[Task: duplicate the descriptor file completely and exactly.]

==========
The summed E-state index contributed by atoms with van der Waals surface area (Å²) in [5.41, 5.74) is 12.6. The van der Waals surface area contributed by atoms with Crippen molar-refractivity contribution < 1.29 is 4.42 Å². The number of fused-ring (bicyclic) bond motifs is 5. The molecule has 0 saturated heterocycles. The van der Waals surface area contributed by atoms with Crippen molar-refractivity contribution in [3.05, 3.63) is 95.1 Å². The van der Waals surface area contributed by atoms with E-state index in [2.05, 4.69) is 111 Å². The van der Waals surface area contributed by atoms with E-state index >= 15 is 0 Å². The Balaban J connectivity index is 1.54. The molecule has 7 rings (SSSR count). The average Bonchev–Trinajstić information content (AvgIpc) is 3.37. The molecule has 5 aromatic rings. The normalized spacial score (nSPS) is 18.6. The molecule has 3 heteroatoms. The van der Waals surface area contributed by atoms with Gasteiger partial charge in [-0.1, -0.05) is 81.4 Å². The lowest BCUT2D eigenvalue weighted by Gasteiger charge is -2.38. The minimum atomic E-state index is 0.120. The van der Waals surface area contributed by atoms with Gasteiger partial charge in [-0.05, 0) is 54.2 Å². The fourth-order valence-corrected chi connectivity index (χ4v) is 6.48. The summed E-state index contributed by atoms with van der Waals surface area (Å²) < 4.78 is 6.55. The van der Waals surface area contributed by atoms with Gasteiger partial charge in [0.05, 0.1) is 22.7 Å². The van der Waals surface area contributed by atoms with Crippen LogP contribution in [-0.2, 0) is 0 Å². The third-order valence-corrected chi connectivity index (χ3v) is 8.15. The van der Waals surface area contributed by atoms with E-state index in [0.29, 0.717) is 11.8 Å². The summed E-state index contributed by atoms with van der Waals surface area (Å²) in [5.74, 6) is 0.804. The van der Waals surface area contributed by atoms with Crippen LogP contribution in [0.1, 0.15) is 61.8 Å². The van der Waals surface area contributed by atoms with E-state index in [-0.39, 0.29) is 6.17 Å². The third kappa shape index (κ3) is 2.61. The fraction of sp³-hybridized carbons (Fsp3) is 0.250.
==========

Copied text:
The summed E-state index contributed by atoms with van der Waals surface area (Å²) in [5.41, 5.74) is 12.6. The van der Waals surface area contributed by atoms with Crippen molar-refractivity contribution < 1.29 is 4.42 Å². The number of fused-ring (bicyclic) bond motifs is 5. The molecule has 0 saturated heterocycles. The van der Waals surface area contributed by atoms with Crippen molar-refractivity contribution in [3.05, 3.63) is 95.1 Å². The van der Waals surface area contributed by atoms with E-state index in [2.05, 4.69) is 111 Å². The van der Waals surface area contributed by atoms with E-state index >= 15 is 0 Å². The Balaban J connectivity index is 1.54. The molecule has 7 rings (SSSR count). The average Bonchev–Trinajstić information content (AvgIpc) is 3.37. The molecule has 5 aromatic rings. The normalized spacial score (nSPS) is 18.6. The molecule has 3 heteroatoms. The van der Waals surface area contributed by atoms with Gasteiger partial charge in [-0.1, -0.05) is 81.4 Å². The lowest BCUT2D eigenvalue weighted by Gasteiger charge is -2.38. The minimum atomic E-state index is 0.120. The van der Waals surface area contributed by atoms with Gasteiger partial charge in [-0.05, 0) is 54.2 Å². The fourth-order valence-corrected chi connectivity index (χ4v) is 6.48. The summed E-state index contributed by atoms with van der Waals surface area (Å²) < 4.78 is 6.55. The van der Waals surface area contributed by atoms with Gasteiger partial charge in [0.05, 0.1) is 22.7 Å². The van der Waals surface area contributed by atoms with Crippen LogP contribution in [-0.2, 0) is 0 Å². The third-order valence-corrected chi connectivity index (χ3v) is 8.15. The van der Waals surface area contributed by atoms with E-state index in [0.29, 0.717) is 11.8 Å². The summed E-state index contributed by atoms with van der Waals surface area (Å²) in [5.74, 6) is 0.804. The van der Waals surface area contributed by atoms with Crippen LogP contribution in [0.1, 0.15) is 61.8 Å². The van der Waals surface area contributed by atoms with E-state index in [-0.39, 0.29) is 6.17 Å². The third kappa shape index (κ3) is 2.61. The fraction of sp³-hybridized carbons (Fsp3) is 0.250.